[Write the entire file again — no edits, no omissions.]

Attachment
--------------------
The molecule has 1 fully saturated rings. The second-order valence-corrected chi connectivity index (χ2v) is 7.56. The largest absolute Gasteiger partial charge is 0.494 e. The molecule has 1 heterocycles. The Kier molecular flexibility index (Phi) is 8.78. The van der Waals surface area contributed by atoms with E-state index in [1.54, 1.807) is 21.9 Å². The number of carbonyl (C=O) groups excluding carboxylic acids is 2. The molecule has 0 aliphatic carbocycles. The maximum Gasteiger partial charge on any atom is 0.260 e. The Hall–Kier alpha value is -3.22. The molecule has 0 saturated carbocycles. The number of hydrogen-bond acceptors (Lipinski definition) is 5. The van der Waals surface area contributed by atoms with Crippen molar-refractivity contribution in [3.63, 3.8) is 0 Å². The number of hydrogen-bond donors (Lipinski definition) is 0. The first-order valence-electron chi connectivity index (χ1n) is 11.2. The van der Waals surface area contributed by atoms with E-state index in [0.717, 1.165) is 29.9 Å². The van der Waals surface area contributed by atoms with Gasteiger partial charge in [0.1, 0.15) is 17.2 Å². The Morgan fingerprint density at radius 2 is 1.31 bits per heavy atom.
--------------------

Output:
The molecule has 1 fully saturated rings. The second-order valence-corrected chi connectivity index (χ2v) is 7.56. The largest absolute Gasteiger partial charge is 0.494 e. The molecule has 1 heterocycles. The Kier molecular flexibility index (Phi) is 8.78. The van der Waals surface area contributed by atoms with E-state index in [1.54, 1.807) is 21.9 Å². The number of carbonyl (C=O) groups excluding carboxylic acids is 2. The molecule has 0 aliphatic carbocycles. The maximum Gasteiger partial charge on any atom is 0.260 e. The Hall–Kier alpha value is -3.22. The molecule has 0 saturated carbocycles. The number of hydrogen-bond acceptors (Lipinski definition) is 5. The van der Waals surface area contributed by atoms with Crippen molar-refractivity contribution in [3.63, 3.8) is 0 Å². The number of hydrogen-bond donors (Lipinski definition) is 0. The first-order valence-electron chi connectivity index (χ1n) is 11.2. The van der Waals surface area contributed by atoms with E-state index in [0.717, 1.165) is 29.9 Å². The van der Waals surface area contributed by atoms with Gasteiger partial charge in [0.1, 0.15) is 17.2 Å². The Morgan fingerprint density at radius 2 is 1.31 bits per heavy atom.